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2 Kings 2:1
Gilgal is most famous in modern times for the ancient figs archaeologists discovered there, which led them to speculate that the fig was ancient humans’ first cultivated crop. Jewish tradition also has the fig as the fruit of the tree of life. This speculation flows from Adam and Eve’s using fig leaves after partaking of the fruit. Gilgal is also the location of a memorial built by Joshua to commemorate the Israelites’ crossing of the Jordan River as they entered the promised land (see Joshua 4).
2 Kings 2:2
Beth-el was the location of Jacob’s vision of the ladder or stair to heaven. As Elijah was about to take a route into heaven, it might be significant that he visited Beth-el first.
2 Kings 2:3
“From thy head” is an interesting phrase, but in Hebrew, like often in English, the leader of an organization is called a “head.” Thus this phrase might be better translated as “the Lord will take away thy master as the head of your group today.”
2 Kings 2:4–6
Three times at three different places—Gilgal, Beth-el, and Jericho—Elijah told Elisha to stay, and Elisha responded with an oath that he would not leave Elijah. Whether the locations have any significance to the story is unknown.
2 Kings 2:7–8
“Wrapped it together” might be better translated as “rolled up,” but the original word is obscure; it only appears here and in Ezekiel 27:24. Like Joshua, Elijah also parted the Jordan.
2 Kings 2:9
In the Israelite tradition, when a man died his sons would divide his possessions into the number of sons he had plus one. The extra portion, or double portion, would go to the eldest son. This was the case when Joseph accepted the double portion from Jacob but passed a portion to his sons, Ephraim and Manasseh, in Genesis 48. Elisha desired to be a true heir to Elijah and receive the double portion. Depending on how you count them, the number of miracles performed by Elisha doubled the number performed by Elijah.
2 Kings 2:10–11
Fire here might just be the heavenly association or glorious nature of the chariots and horses. The Hebrew word for “whirlwind” probably deserves some discussion since it is a rare word occurring only about two dozen times in the Old Testament. Most of the usage has reference to divine weather. It is worth noting that the word used here is not the word for “great and strong wind” used in 1 Kings 19:11, especially since that verse also tells us “the Lord was not in the wind.”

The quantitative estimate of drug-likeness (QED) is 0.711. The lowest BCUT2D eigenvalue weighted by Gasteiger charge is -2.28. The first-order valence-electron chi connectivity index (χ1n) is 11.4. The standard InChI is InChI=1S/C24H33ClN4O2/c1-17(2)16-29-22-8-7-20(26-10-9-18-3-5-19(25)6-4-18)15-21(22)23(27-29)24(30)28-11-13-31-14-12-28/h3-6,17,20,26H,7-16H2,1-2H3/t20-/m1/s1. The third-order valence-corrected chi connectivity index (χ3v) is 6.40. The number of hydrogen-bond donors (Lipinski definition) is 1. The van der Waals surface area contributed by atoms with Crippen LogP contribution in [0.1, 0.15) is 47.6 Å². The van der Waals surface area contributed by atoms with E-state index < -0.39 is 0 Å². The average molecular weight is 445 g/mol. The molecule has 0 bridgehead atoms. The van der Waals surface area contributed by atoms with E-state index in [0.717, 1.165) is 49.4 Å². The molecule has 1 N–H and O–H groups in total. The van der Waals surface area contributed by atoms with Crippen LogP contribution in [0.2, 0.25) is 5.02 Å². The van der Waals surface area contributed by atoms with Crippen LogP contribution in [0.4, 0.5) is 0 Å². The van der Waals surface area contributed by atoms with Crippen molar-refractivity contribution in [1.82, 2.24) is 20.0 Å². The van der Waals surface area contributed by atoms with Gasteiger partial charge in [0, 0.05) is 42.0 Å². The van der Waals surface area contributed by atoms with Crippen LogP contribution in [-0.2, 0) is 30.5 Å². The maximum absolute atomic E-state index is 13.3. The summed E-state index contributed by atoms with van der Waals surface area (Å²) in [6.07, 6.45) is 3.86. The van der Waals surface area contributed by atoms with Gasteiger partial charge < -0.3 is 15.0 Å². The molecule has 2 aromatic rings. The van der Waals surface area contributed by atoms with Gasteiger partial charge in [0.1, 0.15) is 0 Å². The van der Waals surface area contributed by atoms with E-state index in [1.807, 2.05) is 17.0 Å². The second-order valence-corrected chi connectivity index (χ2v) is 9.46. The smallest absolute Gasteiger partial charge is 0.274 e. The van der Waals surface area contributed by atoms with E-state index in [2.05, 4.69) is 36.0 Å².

2 Kings 2:12
That Elisha had earlier expressed the desire to be Elijah’s heir and was part of the “sons of the prophets” might be why Elisha called Elijah “my father.” Elisha’s reference to the chariot of Israel could variously mean the nation or Jacob/Israel.
2 Kings 2:13–14
Elijah gave his mantle to Elisha in 1 Kings 19. Perhaps that was a symbolic action to declare Elisha his heir, and only now that Elijah was gone could Elisha take the mantle completely as his own.
2 Kings 2:15–18
The sons of the prophets wanted to search for Elijah or for his body, thinking that perhaps the wind blew him against some mountain or into some valley. The period of three days might be significant as matching the time Christ was in the tomb. Three days is the Shemira, the traditional three-day period Jews watch over the dead. They believe the spirit will stay near the body for three days. Therefore if someone is brought back to life before three days have passed, they might not be considered a resurrected being but are considered healed instead.
2 Kings 2:19–22
The act of healing waters is reminiscent of Moses in the desert with the children of Israel. Jericho was next to the Dead Sea, so water there would likely be too salty for humans or plants. That Elisha healed the water by adding more salt just adds more to the miracle.
2 Kings 2:23–24
This very interesting passage has puzzled many faithful readers since Elisha seemingly displays too much cruelty for a prophet of God. There are various theories and justifications for Elisha’s actions, including that the Hebrew word translated as “mocking” in the King James Version might be interpreted as “stoning,” meaning that the people attempted to kill Elisha. “Children” should be read as “young boys” or “juveniles.” The number of juveniles, forty-two, matches the number of people slain by Jehu in 2 Kings 10:14. Rabbis have pointed out the extra miracles of this passage: that Beth-el is not an area frequented by bears and that, in fact, there are no nearby woods the bears could have come from. Finally, some have speculated that the insult “thou bald head” might refer to the mantle of Elijah, which may have been made of some kind of fur. Mocking Elisha as bald might have implied that the juveniles thought Elisha did not have the authority and power of Elijah.
2 Kings 2:25
Carmel is where Elijah confronted the priests of Baal. After Elisha received the prophetic mantle, he went to Jericho, Beth-el, and then Carmel, so in addition to reproducing some of Elijah’s miracles Elisha was also visiting some of Elijah’s old domains.
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